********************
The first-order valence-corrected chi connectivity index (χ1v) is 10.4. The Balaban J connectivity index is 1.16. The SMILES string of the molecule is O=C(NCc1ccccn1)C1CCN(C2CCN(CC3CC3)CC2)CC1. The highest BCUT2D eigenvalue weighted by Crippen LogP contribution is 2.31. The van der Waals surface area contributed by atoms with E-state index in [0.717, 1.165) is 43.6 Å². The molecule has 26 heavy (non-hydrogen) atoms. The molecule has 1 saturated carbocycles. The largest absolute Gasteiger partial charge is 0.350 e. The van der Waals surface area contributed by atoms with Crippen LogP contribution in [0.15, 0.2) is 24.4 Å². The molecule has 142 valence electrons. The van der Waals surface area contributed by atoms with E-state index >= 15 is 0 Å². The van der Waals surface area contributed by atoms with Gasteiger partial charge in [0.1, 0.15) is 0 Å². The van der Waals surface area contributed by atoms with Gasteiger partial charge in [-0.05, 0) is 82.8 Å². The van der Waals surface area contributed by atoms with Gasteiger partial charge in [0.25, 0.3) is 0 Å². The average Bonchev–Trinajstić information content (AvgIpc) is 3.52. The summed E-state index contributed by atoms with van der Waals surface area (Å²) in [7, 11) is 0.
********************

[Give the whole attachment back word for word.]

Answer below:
The first-order valence-corrected chi connectivity index (χ1v) is 10.4. The Balaban J connectivity index is 1.16. The SMILES string of the molecule is O=C(NCc1ccccn1)C1CCN(C2CCN(CC3CC3)CC2)CC1. The highest BCUT2D eigenvalue weighted by Crippen LogP contribution is 2.31. The van der Waals surface area contributed by atoms with E-state index in [0.717, 1.165) is 43.6 Å². The molecule has 26 heavy (non-hydrogen) atoms. The molecule has 1 saturated carbocycles. The largest absolute Gasteiger partial charge is 0.350 e. The van der Waals surface area contributed by atoms with Crippen LogP contribution in [0.15, 0.2) is 24.4 Å². The molecule has 142 valence electrons. The van der Waals surface area contributed by atoms with E-state index >= 15 is 0 Å². The van der Waals surface area contributed by atoms with Gasteiger partial charge in [0.1, 0.15) is 0 Å². The van der Waals surface area contributed by atoms with Gasteiger partial charge in [-0.05, 0) is 82.8 Å². The van der Waals surface area contributed by atoms with Gasteiger partial charge in [0.25, 0.3) is 0 Å². The average Bonchev–Trinajstić information content (AvgIpc) is 3.52. The summed E-state index contributed by atoms with van der Waals surface area (Å²) in [7, 11) is 0.